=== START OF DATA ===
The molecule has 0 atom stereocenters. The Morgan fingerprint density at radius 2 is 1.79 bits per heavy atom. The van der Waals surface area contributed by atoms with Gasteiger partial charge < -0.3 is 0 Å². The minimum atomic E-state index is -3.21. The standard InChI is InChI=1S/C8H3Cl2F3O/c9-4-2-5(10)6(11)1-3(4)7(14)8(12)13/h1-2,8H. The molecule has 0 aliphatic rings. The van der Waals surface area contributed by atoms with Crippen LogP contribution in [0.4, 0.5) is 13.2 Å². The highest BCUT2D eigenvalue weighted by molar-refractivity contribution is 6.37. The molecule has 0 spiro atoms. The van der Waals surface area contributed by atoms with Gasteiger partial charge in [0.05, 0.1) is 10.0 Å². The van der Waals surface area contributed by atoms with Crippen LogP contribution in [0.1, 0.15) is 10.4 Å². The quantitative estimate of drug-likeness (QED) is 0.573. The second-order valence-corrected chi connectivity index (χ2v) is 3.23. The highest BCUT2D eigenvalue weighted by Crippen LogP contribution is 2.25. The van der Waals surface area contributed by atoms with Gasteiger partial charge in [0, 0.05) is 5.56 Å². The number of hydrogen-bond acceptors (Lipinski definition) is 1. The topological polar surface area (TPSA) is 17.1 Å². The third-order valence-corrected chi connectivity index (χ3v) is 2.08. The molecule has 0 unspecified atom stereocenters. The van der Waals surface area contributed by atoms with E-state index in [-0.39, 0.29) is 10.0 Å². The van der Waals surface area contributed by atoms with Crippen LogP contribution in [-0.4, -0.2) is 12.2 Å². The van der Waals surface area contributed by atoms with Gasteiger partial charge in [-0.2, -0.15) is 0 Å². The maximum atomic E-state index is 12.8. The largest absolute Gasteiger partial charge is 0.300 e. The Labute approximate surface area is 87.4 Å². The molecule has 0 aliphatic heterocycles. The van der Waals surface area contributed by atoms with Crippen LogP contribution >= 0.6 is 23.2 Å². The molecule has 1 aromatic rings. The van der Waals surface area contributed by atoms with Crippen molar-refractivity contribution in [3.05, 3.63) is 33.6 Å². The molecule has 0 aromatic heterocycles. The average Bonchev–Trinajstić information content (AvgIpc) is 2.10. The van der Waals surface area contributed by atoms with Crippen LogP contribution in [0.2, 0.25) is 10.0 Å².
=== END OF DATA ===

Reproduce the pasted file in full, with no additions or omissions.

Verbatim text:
The molecule has 0 atom stereocenters. The Morgan fingerprint density at radius 2 is 1.79 bits per heavy atom. The van der Waals surface area contributed by atoms with Gasteiger partial charge < -0.3 is 0 Å². The minimum atomic E-state index is -3.21. The standard InChI is InChI=1S/C8H3Cl2F3O/c9-4-2-5(10)6(11)1-3(4)7(14)8(12)13/h1-2,8H. The molecule has 0 aliphatic rings. The van der Waals surface area contributed by atoms with Crippen LogP contribution in [0.4, 0.5) is 13.2 Å². The highest BCUT2D eigenvalue weighted by molar-refractivity contribution is 6.37. The molecule has 0 spiro atoms. The van der Waals surface area contributed by atoms with Gasteiger partial charge in [0.05, 0.1) is 10.0 Å². The van der Waals surface area contributed by atoms with Crippen LogP contribution in [0.1, 0.15) is 10.4 Å². The quantitative estimate of drug-likeness (QED) is 0.573. The second-order valence-corrected chi connectivity index (χ2v) is 3.23. The highest BCUT2D eigenvalue weighted by Crippen LogP contribution is 2.25. The van der Waals surface area contributed by atoms with Gasteiger partial charge in [0, 0.05) is 5.56 Å². The number of hydrogen-bond acceptors (Lipinski definition) is 1. The topological polar surface area (TPSA) is 17.1 Å². The third-order valence-corrected chi connectivity index (χ3v) is 2.08. The molecule has 0 unspecified atom stereocenters. The van der Waals surface area contributed by atoms with E-state index in [-0.39, 0.29) is 10.0 Å². The van der Waals surface area contributed by atoms with Crippen LogP contribution in [-0.4, -0.2) is 12.2 Å². The van der Waals surface area contributed by atoms with Gasteiger partial charge in [-0.2, -0.15) is 0 Å². The maximum atomic E-state index is 12.8. The largest absolute Gasteiger partial charge is 0.300 e. The Labute approximate surface area is 87.4 Å². The molecule has 0 aliphatic heterocycles. The van der Waals surface area contributed by atoms with Crippen LogP contribution >= 0.6 is 23.2 Å². The molecule has 1 aromatic rings. The van der Waals surface area contributed by atoms with Crippen molar-refractivity contribution in [3.05, 3.63) is 33.6 Å². The molecule has 0 aromatic heterocycles. The average Bonchev–Trinajstić information content (AvgIpc) is 2.10. The van der Waals surface area contributed by atoms with Crippen LogP contribution in [0.2, 0.25) is 10.0 Å².